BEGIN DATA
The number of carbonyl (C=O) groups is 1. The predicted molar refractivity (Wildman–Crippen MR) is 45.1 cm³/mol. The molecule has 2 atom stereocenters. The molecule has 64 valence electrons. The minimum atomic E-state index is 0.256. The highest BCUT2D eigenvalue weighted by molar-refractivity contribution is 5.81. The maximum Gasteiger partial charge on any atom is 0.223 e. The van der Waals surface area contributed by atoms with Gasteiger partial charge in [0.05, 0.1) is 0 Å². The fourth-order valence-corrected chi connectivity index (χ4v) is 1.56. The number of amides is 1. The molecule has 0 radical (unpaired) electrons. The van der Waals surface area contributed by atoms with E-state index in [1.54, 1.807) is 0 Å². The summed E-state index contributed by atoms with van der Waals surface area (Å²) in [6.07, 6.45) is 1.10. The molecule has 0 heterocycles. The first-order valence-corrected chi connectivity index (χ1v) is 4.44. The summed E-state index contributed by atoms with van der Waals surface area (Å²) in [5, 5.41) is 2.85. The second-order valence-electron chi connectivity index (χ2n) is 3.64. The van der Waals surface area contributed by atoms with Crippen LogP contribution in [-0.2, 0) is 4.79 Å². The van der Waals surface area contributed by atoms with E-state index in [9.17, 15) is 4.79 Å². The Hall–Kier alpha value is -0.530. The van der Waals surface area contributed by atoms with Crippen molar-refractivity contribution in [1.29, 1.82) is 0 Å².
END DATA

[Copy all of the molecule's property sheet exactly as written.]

The number of carbonyl (C=O) groups is 1. The predicted molar refractivity (Wildman–Crippen MR) is 45.1 cm³/mol. The molecule has 2 atom stereocenters. The molecule has 64 valence electrons. The minimum atomic E-state index is 0.256. The highest BCUT2D eigenvalue weighted by molar-refractivity contribution is 5.81. The maximum Gasteiger partial charge on any atom is 0.223 e. The van der Waals surface area contributed by atoms with Gasteiger partial charge in [0.05, 0.1) is 0 Å². The fourth-order valence-corrected chi connectivity index (χ4v) is 1.56. The number of amides is 1. The molecule has 0 radical (unpaired) electrons. The van der Waals surface area contributed by atoms with E-state index in [1.54, 1.807) is 0 Å². The summed E-state index contributed by atoms with van der Waals surface area (Å²) in [6.07, 6.45) is 1.10. The molecule has 0 heterocycles. The first-order valence-corrected chi connectivity index (χ1v) is 4.44. The summed E-state index contributed by atoms with van der Waals surface area (Å²) in [5, 5.41) is 2.85. The second-order valence-electron chi connectivity index (χ2n) is 3.64. The van der Waals surface area contributed by atoms with Crippen LogP contribution in [-0.2, 0) is 4.79 Å². The van der Waals surface area contributed by atoms with E-state index in [9.17, 15) is 4.79 Å². The Hall–Kier alpha value is -0.530. The van der Waals surface area contributed by atoms with Crippen molar-refractivity contribution in [1.29, 1.82) is 0 Å².